Presentation on theme: "TRAP NEUTER RETURN, Not just for cats anymore!. The need, the “how to” the challenges. Debby Widolf Rabbit Dept. Manager ________________ Best Friends."— Presentation transcript:
The need, the “how to” the challenges. Debby Widolf Rabbit Dept. Manager ________________ Best Friends Animal Society
The “domestic feral” rabbit. Not a wild rabbit. Do not breed with cottontails. They are related to the European wild rabbit, but have been domesticated by man. Most colonies of domestic feral rabbit populations start from people “dumping” their pet rabbits!
SURVIVAL: WHERE? HOW? CITY PARKS COLLEGE CAMPUSES SUBURBS ZOOS AIRPORTS LOW PREDATORS HIGH BREEDING CYCLE GOOD CLIMATE, FOOD MOST ABANDONED RABBITS LIVE A SHORT LIFE
HOW MANY? Kelowna, Canada Est. 1,500 University of Victoria Est. 2,000 plus Garden Grove, CA 500 removed Long Beach City College Est. 300-500
Why TNR for Rabbits? A humane approach. Rescues are full. Shelters are not able to care for the large numbers. Domestic rabbits are the third most abandoned and euthanized animal after cats & dogs.
A “community” steps up! Long Beach City College Pet rabbits dumped on campus for over 25 years. Staff, students cared for the rabbits. Volunteers contacted Best Friends. We presented to the academic senate and administration a TNR proposal for approval. Started the “Rabbit Task Force.” Organized fund raising, grants, donations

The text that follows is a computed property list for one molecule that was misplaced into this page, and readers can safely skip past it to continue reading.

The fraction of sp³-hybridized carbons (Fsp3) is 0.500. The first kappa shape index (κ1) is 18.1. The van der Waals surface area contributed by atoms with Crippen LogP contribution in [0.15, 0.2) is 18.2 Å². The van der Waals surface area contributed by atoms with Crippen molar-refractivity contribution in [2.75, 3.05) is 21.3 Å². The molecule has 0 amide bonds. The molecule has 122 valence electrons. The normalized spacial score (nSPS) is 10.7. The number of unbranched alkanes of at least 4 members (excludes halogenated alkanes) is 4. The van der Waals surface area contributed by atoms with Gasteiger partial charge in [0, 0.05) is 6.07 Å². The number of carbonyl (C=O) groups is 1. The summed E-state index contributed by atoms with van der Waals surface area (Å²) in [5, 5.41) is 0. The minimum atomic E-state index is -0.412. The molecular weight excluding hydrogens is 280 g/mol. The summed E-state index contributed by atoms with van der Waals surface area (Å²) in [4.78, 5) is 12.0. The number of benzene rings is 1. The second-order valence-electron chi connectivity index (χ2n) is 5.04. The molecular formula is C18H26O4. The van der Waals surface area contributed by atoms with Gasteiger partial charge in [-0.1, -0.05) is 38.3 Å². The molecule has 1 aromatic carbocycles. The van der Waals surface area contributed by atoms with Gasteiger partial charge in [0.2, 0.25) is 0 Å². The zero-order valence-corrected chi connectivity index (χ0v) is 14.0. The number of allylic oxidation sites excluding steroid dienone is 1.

More approvals received. Recruited help. Obtained a “rabbit room”. Gathered food, cages, supplies. Contacted Western University VACS unit. WE BEGAN TRAPPING THE RABBITS!
Expenses: $43.00 per spay/neuter, included medications, surgery, pre-post vet exams. Food, misc. care items, extra vet visits, approx. $300.00 per week. Room was free from college. Cages and food dishes were on loan from Best Friends. Care of ill rabbits and donations of food and advice courtesy of Bunny Bunch Rabbit Rescue
175 spays and neuters done in 4 days 90 babies born just before surgery 60 rabbits released back on campus 118 adopted through adoption program 300 remaining rabbits needing S/N
Health status of the campus rabbits Most common health problem was VD Eye infections Upper respiratory infections Wounds from fighting Approximately 75% of female rabbits were pregnant General health of the majority of rabbits was considered good
A “Caring” Plan Prevent “dumping” Increase campus security. Out of sight feeding and watering stations. Continuing to spay/ neuter the rabbits Adoption, TNR, Education
The Challenges Ahead Financial Staff-Student- volunteer help. Community support. A near 100% spay/neuter rate. Prevent more dumped rabbits. Adoption program. Continuing care of the rabbits living on campus. COMMITMENT
Dear Friends, We rabbits need your help. This is what you can do: Change the laws. Ask pet stores not to sell rabbits. Please adopt us. Give us the same consideration as all other pets. Support the people who are helping us. Volunteer. Ask your local shelters to spay and neuter rabbits too. Please don’t abandoned us. We need your care. Remember that “TNR” is a humane option but not the solution. We love you, The Rabbits